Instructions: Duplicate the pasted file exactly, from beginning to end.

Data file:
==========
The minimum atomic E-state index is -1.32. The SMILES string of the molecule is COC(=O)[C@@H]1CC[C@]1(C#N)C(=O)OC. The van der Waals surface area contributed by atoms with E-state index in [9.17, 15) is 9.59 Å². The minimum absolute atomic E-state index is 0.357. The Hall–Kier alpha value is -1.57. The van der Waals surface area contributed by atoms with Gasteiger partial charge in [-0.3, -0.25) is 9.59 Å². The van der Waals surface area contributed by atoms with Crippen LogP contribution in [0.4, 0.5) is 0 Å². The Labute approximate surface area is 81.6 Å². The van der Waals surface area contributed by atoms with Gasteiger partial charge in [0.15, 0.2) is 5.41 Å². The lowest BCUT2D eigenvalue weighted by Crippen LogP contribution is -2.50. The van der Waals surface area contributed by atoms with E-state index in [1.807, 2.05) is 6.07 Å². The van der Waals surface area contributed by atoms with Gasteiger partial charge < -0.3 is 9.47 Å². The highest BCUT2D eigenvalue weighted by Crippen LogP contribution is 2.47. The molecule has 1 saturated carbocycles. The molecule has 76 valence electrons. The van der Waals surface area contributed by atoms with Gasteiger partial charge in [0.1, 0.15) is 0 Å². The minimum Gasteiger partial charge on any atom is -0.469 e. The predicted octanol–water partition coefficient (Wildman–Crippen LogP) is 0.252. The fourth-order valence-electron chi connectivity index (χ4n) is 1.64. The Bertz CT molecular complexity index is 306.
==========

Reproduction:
The minimum atomic E-state index is -1.32. The SMILES string of the molecule is COC(=O)[C@@H]1CC[C@]1(C#N)C(=O)OC. The van der Waals surface area contributed by atoms with E-state index in [9.17, 15) is 9.59 Å². The minimum absolute atomic E-state index is 0.357. The Hall–Kier alpha value is -1.57. The van der Waals surface area contributed by atoms with Gasteiger partial charge in [-0.3, -0.25) is 9.59 Å². The van der Waals surface area contributed by atoms with Crippen LogP contribution in [0.4, 0.5) is 0 Å². The Labute approximate surface area is 81.6 Å². The van der Waals surface area contributed by atoms with Gasteiger partial charge in [0.15, 0.2) is 5.41 Å². The lowest BCUT2D eigenvalue weighted by Crippen LogP contribution is -2.50. The van der Waals surface area contributed by atoms with E-state index in [1.807, 2.05) is 6.07 Å². The van der Waals surface area contributed by atoms with Gasteiger partial charge < -0.3 is 9.47 Å². The highest BCUT2D eigenvalue weighted by Crippen LogP contribution is 2.47. The molecule has 1 saturated carbocycles. The molecule has 76 valence electrons. The van der Waals surface area contributed by atoms with Gasteiger partial charge in [0.1, 0.15) is 0 Å². The minimum Gasteiger partial charge on any atom is -0.469 e. The predicted octanol–water partition coefficient (Wildman–Crippen LogP) is 0.252. The fourth-order valence-electron chi connectivity index (χ4n) is 1.64. The Bertz CT molecular complexity index is 306.